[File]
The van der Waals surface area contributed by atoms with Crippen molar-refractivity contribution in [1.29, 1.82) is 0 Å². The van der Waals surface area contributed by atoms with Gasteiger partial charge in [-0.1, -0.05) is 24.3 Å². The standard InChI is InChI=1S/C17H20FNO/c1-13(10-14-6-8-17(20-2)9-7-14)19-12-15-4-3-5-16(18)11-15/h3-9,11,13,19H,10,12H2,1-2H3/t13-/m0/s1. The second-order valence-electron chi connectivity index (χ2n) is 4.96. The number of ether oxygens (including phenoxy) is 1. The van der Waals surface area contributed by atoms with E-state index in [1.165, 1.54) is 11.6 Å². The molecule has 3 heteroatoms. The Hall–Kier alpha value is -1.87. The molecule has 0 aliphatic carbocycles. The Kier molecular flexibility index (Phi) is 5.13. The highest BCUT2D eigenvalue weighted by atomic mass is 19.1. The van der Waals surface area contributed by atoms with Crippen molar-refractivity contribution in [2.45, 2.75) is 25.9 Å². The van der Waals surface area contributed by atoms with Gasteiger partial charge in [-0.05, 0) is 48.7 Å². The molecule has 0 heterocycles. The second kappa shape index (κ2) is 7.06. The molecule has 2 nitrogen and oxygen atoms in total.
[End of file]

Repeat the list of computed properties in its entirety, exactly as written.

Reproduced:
The van der Waals surface area contributed by atoms with Crippen molar-refractivity contribution in [1.29, 1.82) is 0 Å². The van der Waals surface area contributed by atoms with Gasteiger partial charge in [-0.1, -0.05) is 24.3 Å². The standard InChI is InChI=1S/C17H20FNO/c1-13(10-14-6-8-17(20-2)9-7-14)19-12-15-4-3-5-16(18)11-15/h3-9,11,13,19H,10,12H2,1-2H3/t13-/m0/s1. The second-order valence-electron chi connectivity index (χ2n) is 4.96. The number of ether oxygens (including phenoxy) is 1. The van der Waals surface area contributed by atoms with E-state index in [1.165, 1.54) is 11.6 Å². The molecule has 3 heteroatoms. The Hall–Kier alpha value is -1.87. The molecule has 0 aliphatic carbocycles. The Kier molecular flexibility index (Phi) is 5.13. The highest BCUT2D eigenvalue weighted by atomic mass is 19.1. The van der Waals surface area contributed by atoms with Crippen molar-refractivity contribution in [2.45, 2.75) is 25.9 Å². The van der Waals surface area contributed by atoms with Gasteiger partial charge in [-0.05, 0) is 48.7 Å². The molecule has 0 heterocycles. The second kappa shape index (κ2) is 7.06. The molecule has 2 nitrogen and oxygen atoms in total.